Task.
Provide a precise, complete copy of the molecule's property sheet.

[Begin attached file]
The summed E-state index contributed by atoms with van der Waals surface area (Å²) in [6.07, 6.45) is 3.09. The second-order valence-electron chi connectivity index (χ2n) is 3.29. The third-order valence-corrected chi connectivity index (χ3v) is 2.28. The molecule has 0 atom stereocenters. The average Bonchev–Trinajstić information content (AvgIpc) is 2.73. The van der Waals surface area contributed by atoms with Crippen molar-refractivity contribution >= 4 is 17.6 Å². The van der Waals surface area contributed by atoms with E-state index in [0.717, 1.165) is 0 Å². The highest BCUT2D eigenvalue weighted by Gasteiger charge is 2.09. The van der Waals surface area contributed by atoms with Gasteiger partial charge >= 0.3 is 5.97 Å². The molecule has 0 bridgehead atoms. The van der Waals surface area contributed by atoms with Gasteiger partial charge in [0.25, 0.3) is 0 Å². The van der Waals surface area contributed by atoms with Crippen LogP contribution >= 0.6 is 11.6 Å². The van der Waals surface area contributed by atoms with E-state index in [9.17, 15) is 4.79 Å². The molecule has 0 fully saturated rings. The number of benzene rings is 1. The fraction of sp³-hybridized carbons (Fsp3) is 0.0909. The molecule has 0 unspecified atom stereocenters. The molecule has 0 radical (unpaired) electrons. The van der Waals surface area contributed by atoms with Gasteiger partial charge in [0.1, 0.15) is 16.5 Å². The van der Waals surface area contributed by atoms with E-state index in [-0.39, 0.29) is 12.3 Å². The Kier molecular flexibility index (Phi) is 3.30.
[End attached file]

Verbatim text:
The summed E-state index contributed by atoms with van der Waals surface area (Å²) in [6.07, 6.45) is 3.09. The second-order valence-electron chi connectivity index (χ2n) is 3.29. The third-order valence-corrected chi connectivity index (χ3v) is 2.28. The molecule has 0 atom stereocenters. The average Bonchev–Trinajstić information content (AvgIpc) is 2.73. The van der Waals surface area contributed by atoms with Crippen molar-refractivity contribution >= 4 is 17.6 Å². The van der Waals surface area contributed by atoms with E-state index in [0.717, 1.165) is 0 Å². The highest BCUT2D eigenvalue weighted by Gasteiger charge is 2.09. The van der Waals surface area contributed by atoms with Gasteiger partial charge >= 0.3 is 5.97 Å². The molecule has 0 bridgehead atoms. The van der Waals surface area contributed by atoms with Gasteiger partial charge in [0.25, 0.3) is 0 Å². The van der Waals surface area contributed by atoms with Crippen LogP contribution >= 0.6 is 11.6 Å². The van der Waals surface area contributed by atoms with E-state index in [9.17, 15) is 4.79 Å². The molecule has 0 fully saturated rings. The number of benzene rings is 1. The fraction of sp³-hybridized carbons (Fsp3) is 0.0909. The molecule has 0 unspecified atom stereocenters. The molecule has 0 radical (unpaired) electrons. The van der Waals surface area contributed by atoms with Gasteiger partial charge in [0.1, 0.15) is 16.5 Å². The van der Waals surface area contributed by atoms with E-state index in [-0.39, 0.29) is 12.3 Å². The Kier molecular flexibility index (Phi) is 3.30.